Free Speech, Hate Speech, Snowflakes, and Student Activism:
LIKE MANY HIGHER EDUCATION ADMINISTRATORS AND FACULTY, I have been troubled by narratives that claim college and university students are “snowflakes”- a derogatory term used to indicate that students are oversensitive and not able to engage with people, ideals, images, information, and ideologies that are different from their own particularly when these ideas challenge their own identity- based experiences or make them feel “uncomfortable.
The term is hurled at students for all kinds of reasons. For example, students calling for the removal of statues and other historical and modern-day artifacts from their campuses that they believe reinforce racism and celebrate historical atrocities are often called “snowflakes.” Students who ask a professor to give them notice if graphically violent or sexually explicit content will be shown or covered in class are called ‘snowflakes”. Those wedded to this term also use student protest of “controversial” speakers as evidence that students are “snowflakes”. While there have been a few public cases exploited by the right and the media to make this case I maintain that labeling college students and their protests in this way is a limited and inaccurate generalization.
Yes, recent surveys show that many college students believe that free speech should be suppressed if it is hate speech. Instead of accepting this finding as evidence of fragility or a victim complex, I agree with Professor Sigal Ben Porath, scholar and author of Free Speech on Campus, who when speaking about the students at Middlebury who engaged in protest to stop Charles Murray from speaking at their school stated:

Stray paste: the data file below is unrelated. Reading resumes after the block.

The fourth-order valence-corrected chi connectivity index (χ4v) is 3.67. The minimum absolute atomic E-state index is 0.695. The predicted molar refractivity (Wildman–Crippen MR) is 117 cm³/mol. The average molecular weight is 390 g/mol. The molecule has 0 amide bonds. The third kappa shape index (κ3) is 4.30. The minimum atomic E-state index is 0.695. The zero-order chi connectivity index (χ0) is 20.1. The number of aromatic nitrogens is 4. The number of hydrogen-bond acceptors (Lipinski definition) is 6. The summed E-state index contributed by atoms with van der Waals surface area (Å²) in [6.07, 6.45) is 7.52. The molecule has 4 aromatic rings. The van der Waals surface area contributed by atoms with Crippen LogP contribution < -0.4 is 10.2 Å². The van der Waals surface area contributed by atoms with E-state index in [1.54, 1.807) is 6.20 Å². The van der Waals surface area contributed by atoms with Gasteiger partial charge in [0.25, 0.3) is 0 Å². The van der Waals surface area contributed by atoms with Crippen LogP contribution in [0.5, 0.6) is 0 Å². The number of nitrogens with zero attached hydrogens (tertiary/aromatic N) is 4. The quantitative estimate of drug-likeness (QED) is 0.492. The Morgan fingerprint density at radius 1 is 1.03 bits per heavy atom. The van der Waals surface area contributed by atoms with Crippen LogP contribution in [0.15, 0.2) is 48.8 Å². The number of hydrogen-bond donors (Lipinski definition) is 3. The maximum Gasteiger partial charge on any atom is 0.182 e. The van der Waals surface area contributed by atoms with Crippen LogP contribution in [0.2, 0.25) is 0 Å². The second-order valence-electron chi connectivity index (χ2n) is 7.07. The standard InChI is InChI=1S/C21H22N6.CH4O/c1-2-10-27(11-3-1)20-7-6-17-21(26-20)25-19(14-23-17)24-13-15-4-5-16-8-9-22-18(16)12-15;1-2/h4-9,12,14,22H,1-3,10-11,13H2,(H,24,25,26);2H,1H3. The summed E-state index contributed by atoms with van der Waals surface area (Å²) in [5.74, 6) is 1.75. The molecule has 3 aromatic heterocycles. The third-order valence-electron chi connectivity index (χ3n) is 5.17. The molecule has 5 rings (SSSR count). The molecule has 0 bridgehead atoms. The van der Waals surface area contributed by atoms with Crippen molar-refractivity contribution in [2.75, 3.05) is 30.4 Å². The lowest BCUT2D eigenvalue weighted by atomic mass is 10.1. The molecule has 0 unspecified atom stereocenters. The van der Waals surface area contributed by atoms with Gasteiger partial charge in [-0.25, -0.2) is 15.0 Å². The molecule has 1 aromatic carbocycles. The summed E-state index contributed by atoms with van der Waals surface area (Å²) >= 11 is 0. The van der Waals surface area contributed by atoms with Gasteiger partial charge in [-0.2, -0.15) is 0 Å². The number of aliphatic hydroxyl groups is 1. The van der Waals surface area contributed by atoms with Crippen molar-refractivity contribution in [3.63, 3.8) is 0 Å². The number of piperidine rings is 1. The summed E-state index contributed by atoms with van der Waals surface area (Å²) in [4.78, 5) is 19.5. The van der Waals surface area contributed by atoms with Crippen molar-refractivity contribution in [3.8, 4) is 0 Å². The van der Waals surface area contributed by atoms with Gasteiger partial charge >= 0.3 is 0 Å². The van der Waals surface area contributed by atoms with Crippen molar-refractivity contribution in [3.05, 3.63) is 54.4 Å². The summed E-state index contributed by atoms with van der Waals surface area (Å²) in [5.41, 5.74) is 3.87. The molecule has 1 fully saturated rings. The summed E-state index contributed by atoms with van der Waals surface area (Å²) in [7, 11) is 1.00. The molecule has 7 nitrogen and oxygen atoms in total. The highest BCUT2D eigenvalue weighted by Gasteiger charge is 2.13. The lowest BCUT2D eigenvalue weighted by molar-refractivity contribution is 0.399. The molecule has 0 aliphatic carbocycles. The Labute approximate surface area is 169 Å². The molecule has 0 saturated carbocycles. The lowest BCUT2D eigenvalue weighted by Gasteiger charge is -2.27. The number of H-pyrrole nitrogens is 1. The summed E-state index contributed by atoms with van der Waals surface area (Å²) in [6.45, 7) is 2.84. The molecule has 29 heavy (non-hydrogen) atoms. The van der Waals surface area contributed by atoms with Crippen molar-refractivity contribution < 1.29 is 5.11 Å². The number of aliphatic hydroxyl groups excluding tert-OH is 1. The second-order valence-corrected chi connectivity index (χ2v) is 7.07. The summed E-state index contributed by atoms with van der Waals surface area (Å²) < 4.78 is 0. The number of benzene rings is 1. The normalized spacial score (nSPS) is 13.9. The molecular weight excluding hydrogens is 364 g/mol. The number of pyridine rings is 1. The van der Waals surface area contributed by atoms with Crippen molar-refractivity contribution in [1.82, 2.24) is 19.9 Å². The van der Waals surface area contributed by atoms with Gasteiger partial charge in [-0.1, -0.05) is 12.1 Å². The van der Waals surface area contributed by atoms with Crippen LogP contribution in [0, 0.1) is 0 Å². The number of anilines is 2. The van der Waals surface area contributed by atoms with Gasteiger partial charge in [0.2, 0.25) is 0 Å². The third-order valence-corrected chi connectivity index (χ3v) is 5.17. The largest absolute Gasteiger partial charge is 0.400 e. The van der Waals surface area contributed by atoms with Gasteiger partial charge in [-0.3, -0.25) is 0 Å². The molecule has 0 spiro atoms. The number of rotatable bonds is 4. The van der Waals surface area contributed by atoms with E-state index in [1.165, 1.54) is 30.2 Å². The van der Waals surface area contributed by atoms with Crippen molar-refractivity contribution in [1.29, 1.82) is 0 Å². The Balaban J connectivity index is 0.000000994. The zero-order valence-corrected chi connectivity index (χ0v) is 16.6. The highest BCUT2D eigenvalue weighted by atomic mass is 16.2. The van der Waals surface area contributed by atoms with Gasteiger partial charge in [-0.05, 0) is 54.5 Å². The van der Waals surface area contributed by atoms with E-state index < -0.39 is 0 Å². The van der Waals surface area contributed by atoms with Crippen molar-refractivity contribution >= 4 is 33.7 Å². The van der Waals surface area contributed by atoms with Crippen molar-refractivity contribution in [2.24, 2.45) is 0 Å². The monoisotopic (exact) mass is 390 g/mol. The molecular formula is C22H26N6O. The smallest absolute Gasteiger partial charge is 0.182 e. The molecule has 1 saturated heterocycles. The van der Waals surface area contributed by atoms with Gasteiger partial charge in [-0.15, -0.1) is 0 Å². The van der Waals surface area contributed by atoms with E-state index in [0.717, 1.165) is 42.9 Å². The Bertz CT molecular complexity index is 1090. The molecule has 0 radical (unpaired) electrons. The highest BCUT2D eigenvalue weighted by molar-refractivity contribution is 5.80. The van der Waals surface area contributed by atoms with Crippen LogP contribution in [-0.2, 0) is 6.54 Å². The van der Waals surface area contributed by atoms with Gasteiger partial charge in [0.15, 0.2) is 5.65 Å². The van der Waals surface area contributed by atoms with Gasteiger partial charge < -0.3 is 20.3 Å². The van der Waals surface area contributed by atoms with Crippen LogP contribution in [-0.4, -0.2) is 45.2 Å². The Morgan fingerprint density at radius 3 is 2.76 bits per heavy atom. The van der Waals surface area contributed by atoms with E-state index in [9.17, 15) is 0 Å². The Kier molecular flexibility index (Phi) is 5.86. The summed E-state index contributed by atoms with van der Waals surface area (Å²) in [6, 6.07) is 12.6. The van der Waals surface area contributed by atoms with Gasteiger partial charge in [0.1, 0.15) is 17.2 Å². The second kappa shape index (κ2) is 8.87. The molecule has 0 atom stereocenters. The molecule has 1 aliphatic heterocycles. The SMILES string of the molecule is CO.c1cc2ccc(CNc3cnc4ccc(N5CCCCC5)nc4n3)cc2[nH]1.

“portraying protesting students as vulnerable or refusing to think seems simplistic and unfair. Their rejection of Murray’s views (again, putting aside the violence, which should be condemned) is an effort to expand the democratic reach of free speech to groups they see as harmed and silenced, not an effort to protect themselves with a liberal cocoon.”
On its face, the political arguments about freedom of expression -both “the right to say whatever I want” and the belief that colleges and universities are trying to suppress free speech- it would appear (or one could assume) that we have eradicated racism, sexism, homophobia and the like. We know that this is not true. A white person, wearing blackface as part of a costume for Halloween may be freedom of expression but it does not erase the historical context and modern-day impact and implications of this display.
When people want to exercise the right to free speech but not accept the responsibility or consequences that come with that right and when they deny the significant impact some speech, like hate speech, has on others, and then actively work to silence voices that oppose their words and behavior you can understand why students and others, committed to equity and inclusion protest. It is not because they are snowflakes.
The current discourse refuses to recognize that language is connected to power and that those with the most power are generally allowed freedom of speech with little to no consequence even when the speech is hateful and abusive. This stance fails to acknowledge that people are differently impacted by hate speech; some are empowered, some are indifferent, and some are terrorized. When college students exercise their right to free speech and publicly challenge racism, they are often subject to hateful and violent vitriol from the very groups and individuals who claim to support freedom of expression.